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Nalbari potters ready to light up homes

By Correspondent
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NALBARI, Oct 25 - With the festival of lights round the corner, the traditional potters of Charia under Bahjani area and Kulbeel Hirapara near Chamata in Nalbari district are busy in making earthen lamps to light up the homes of lakhs of people on that festive evening. To prevent the use of cheap Chinese electric lamps, the indigenous Hira potters of those villages have made more than ten lakh earthen lamps and have started selling them in nearby markets besides undertaking house-to-house sales. The potters of the tiny Charia village said that this season is very precious to them since they get ready for Diwali celebrations right from Durga Puja days.

Diwali and Magh Bihu celebrations are good periods for their business. During rest of the year, their business is nominal, said Phulu Das and Padumi Das, two skilled potters of the village. According to them, the female members and school- going children are engaged in making the earthen wares. The male members of their families remain busy in collecting the raw materials and selling the finished products in different markets.They stated that the special quality clay used to make those products is brought from Tetelia and Agyathuri near Guwahati at a cost of Rs 14,000 for each truck-load of clay. As the carriage charges of the quality clay has now become expensive, pottery products have also become expensive, the potters alleged.

The potters of Charia village have continued their business for generations. In Kulbeel Hirapara, a total of 45 families of Hira community have been engaged in this traditional profession for generations. According to the villagers, they have made more than four lakh earthen lamps for the festival of lights. Their products are already dominating the markets of entire Paschim Nalbari areas. However, the potters, who have been decorating the homes of lakh of families with their earthen products, are now facing acute financial crisis.The government has not taken any step to help the potters who have been trying to keep alive the age- old tradition.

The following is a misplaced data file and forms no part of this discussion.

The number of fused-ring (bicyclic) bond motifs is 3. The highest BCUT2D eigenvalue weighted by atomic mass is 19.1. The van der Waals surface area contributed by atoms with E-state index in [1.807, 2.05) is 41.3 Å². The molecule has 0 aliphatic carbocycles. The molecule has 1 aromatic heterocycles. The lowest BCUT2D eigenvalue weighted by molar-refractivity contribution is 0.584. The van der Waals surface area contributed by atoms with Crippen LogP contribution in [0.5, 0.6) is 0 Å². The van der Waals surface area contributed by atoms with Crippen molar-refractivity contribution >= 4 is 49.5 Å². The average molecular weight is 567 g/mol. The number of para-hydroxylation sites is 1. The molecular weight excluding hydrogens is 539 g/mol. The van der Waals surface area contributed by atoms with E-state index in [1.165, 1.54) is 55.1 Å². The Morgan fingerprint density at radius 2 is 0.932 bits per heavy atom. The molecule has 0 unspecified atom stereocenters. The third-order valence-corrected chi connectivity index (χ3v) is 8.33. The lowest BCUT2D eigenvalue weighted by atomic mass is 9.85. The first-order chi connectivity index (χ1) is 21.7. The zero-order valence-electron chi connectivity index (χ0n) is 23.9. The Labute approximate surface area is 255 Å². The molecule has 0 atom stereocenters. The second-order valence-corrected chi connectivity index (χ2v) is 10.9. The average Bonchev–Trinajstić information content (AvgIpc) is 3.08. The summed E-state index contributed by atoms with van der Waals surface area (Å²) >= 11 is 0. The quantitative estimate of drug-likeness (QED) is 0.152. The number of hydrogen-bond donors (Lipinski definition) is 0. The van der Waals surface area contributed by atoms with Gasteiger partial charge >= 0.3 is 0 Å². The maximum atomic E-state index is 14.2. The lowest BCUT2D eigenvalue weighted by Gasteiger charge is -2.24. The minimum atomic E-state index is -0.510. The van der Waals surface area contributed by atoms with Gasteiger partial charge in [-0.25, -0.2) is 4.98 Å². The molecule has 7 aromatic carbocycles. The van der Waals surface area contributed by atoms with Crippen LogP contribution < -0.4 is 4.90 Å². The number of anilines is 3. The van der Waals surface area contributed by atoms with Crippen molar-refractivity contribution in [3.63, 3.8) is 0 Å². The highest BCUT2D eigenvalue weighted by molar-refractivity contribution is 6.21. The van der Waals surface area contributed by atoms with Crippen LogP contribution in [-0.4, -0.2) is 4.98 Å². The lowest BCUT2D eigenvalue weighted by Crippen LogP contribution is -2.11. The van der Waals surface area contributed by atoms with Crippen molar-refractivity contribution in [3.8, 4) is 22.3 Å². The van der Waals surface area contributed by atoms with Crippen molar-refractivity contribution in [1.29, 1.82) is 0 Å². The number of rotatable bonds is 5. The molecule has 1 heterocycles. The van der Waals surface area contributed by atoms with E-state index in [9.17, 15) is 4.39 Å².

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Nalbari potters ready to light up homes

NALBARI, Oct 25 - With the festival of lights round the corner, the traditional potters of Charia under Bahjani area and Kulbeel Hirapara near Chamata in Nalbari district are busy in making earthen lamps to light up the homes of lakhs of people on that festive evening. To prevent the use of cheap Chinese electric lamps, the indigenous Hira potters of those villages have made more than ten lakh earthen lamps and have started selling them in nearby markets besides undertaking house-to-house sales. The potters of the tiny Charia village said that this season is very precious to them since they get ready for Diwali celebrations right from Durga Puja days.

Diwali and Magh Bihu celebrations are good periods for their business. During rest of the year, their business is nominal, said Phulu Das and Padumi Das, two skilled potters of the village. According to them, the female members and school- going children are engaged in making the earthen wares. The male members of their families remain busy in collecting the raw materials and selling the finished products in different markets.They stated that the special quality clay used to make those products is brought from Tetelia and Agyathuri near Guwahati at a cost of Rs 14,000 for each truck-load of clay. As the carriage charges of the quality clay has now become expensive, pottery products have also become expensive, the potters alleged.

The potters of Charia village have continued their business for generations. In Kulbeel Hirapara, a total of 45 families of Hira community have been engaged in this traditional profession for generations. According to the villagers, they have made more than four lakh earthen lamps for the festival of lights. Their products are already dominating the markets of entire Paschim Nalbari areas. However, the potters, who have been decorating the homes of lakh of families with their earthen products, are now facing acute financial crisis.The government has not taken any step to help the potters who have been trying to keep alive the age- old tradition.

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